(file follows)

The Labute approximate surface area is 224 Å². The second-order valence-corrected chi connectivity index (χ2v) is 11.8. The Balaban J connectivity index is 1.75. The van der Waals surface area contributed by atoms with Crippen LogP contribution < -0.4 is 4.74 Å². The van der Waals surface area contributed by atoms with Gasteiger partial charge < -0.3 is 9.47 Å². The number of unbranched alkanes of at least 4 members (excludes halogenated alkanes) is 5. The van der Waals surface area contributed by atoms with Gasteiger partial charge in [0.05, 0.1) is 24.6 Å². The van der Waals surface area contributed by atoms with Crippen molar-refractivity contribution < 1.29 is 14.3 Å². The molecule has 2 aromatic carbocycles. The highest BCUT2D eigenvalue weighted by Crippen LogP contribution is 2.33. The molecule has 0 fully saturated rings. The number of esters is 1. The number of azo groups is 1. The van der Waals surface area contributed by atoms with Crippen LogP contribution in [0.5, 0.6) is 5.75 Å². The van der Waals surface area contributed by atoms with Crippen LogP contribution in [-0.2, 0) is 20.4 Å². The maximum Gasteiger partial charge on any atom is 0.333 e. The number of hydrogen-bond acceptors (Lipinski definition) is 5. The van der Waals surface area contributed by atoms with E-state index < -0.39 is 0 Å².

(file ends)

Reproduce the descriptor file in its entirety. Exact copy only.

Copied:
The Labute approximate surface area is 224 Å². The second-order valence-corrected chi connectivity index (χ2v) is 11.8. The Balaban J connectivity index is 1.75. The van der Waals surface area contributed by atoms with Crippen LogP contribution < -0.4 is 4.74 Å². The van der Waals surface area contributed by atoms with Gasteiger partial charge < -0.3 is 9.47 Å². The number of unbranched alkanes of at least 4 members (excludes halogenated alkanes) is 5. The van der Waals surface area contributed by atoms with Gasteiger partial charge in [0.05, 0.1) is 24.6 Å². The van der Waals surface area contributed by atoms with Crippen molar-refractivity contribution < 1.29 is 14.3 Å². The molecule has 2 aromatic carbocycles. The highest BCUT2D eigenvalue weighted by Crippen LogP contribution is 2.33. The molecule has 0 fully saturated rings. The number of esters is 1. The number of azo groups is 1. The van der Waals surface area contributed by atoms with Crippen LogP contribution in [0.5, 0.6) is 5.75 Å². The van der Waals surface area contributed by atoms with Crippen LogP contribution in [-0.2, 0) is 20.4 Å². The maximum Gasteiger partial charge on any atom is 0.333 e. The number of hydrogen-bond acceptors (Lipinski definition) is 5. The van der Waals surface area contributed by atoms with E-state index < -0.39 is 0 Å².